Critics called The Social Network “the film of our generation.” I don’t know about all of that; those films are usually chosen by, I dunno, the generation. But it’s still an important, astonishing film, and one that 500 million people should see.
(PS: What was the film of the last generation, anyway? What did Gen-X choose? I woud guess Fight Club, and David Fincher did that one, too. Can we acknowledge that Fincher is one of the all-time greats? Is it time yet?)
2. The Fighter
There was an ugly, Dreamcatcher-like battle waged in my brain here at Hollywood Projects, Incorporated, over whether The Fighter would be my favorite movie of the year or my number 2. Obviously, The Fighter got bumped, but I want to make it clear how tough the call was.
I was surprised by this movie. If you’ve seen one boxing film, then you’ve seen Rocky IV. And if you’ve seen two, then you realize they’re all basically Rocky IV. And now here we are again with Mark Wahlberg, king of the inspirational nobody-to-somebody story. And, of course, leave it to Hollywood to rummage through boxing history and toss a dozen positive minority success stories over its shoulder to pluck up an underdog story about a white guy. Cynicism is my anti-drug.
Whoops. My fault! The Fighter is not that movie, not that corporate piece of trash meant to drive box office and tissue sales. Director David O. Russell (Three Kings, I Heart Huckabees) needed a comeback film, and he took what could have been a cliché-riddled bit of moldy cheese and turned it into one of my favorite sports-related movies of all time. The Fighter is not the story of a struggling boxer, not really. Boxing is altogether incidental to the story. Instead, the film concerns a struggling family, so tightly wound and drunk off their past success that they can’t see what an embarrassing wreck they’ve become. Christian Bale has made a hobby of collecting physically grueling roles, and here he steals the movie as Dick Eklund, an ex-boxer with a story so sad that a documentary crew follows him to film the crumbs of his life. What could have been a trite message about drug use turns into a resonant symbol of our own fucked up families, and how we can grow past them, but never grow away from them.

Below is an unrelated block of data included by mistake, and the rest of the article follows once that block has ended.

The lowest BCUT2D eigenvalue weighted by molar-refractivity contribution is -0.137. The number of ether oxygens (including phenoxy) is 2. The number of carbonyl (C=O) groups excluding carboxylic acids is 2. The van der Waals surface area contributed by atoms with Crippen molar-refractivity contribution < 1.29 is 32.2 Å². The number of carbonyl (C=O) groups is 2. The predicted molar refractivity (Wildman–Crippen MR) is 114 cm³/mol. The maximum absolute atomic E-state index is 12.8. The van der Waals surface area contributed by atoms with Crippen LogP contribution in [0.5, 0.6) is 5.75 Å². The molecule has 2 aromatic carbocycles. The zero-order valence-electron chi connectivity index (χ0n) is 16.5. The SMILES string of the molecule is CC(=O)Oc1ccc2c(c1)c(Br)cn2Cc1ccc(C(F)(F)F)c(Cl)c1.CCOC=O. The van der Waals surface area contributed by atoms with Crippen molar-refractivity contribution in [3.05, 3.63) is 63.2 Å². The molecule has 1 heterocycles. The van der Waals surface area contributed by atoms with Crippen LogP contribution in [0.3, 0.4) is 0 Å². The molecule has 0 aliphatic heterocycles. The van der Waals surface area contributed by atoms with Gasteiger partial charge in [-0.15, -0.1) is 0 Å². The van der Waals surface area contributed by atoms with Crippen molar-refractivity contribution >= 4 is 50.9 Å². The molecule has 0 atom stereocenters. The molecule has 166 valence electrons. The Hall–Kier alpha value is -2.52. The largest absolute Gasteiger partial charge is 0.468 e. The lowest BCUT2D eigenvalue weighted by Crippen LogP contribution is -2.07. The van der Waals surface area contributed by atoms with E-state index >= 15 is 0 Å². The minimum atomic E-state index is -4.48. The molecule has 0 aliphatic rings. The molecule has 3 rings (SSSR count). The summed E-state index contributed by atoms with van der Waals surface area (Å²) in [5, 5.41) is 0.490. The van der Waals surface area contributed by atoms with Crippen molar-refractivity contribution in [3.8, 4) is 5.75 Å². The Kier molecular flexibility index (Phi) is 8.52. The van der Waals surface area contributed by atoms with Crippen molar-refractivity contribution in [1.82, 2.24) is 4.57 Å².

1. Black Swan
In a stronger year, this might not have been my number one. Black Swan isn’t a perfect film, and people looking to tear into it will find a lot of meaty flaws in which to sink their teeth. But Swan is certainly my favorite film of this year, precisely because of those flaws. It’s a movie about perfection and beauty, shot in such an intentionally rough and clumsy style that its imperfections become a comment on the story itself. Like The Wrestler, Aronofsky’s previous film, Swan zeroes in on the physical demands behind the curtain of performance art, but Swan adds an additional layer of madness and feverish horrors. Love or hate Black Swan, you can’t forget it.
I’ve never been much of a Natalie Portman fan. Sure, she was great in The Professional, whoop-de-shit. She was 12 years old. Show me something now. She checks out of roles she doesn’t love. The Star Wars prequels? Mars Attacks? She uses emptiness to her advantage in Closer, but it’s still her go-to state. (And fans are advised to avoid her turn in the awful Goya’s Ghosts. It’s actively humiliating). But here, finally, in a movie about a perfectionist trying to show her darker side, Portman finally does the same and gives the year’s best performance. The movie lives and dies on her. It mostly lives.
(That’s it for 2010’s best. I pretty much agreed with the majority out there, except in one very big area: Pixar. I just didn’t think a great third act was enough to overcome the lame and easy first two acts of Toy Story 3. Still good. Nowhere near great.
Coming up next, I’ll post quickly about my five least favorite films of the year, and then I’ll be ramping up to bring you a brand new Project, featuring a few movies that any revolution can be proud of.)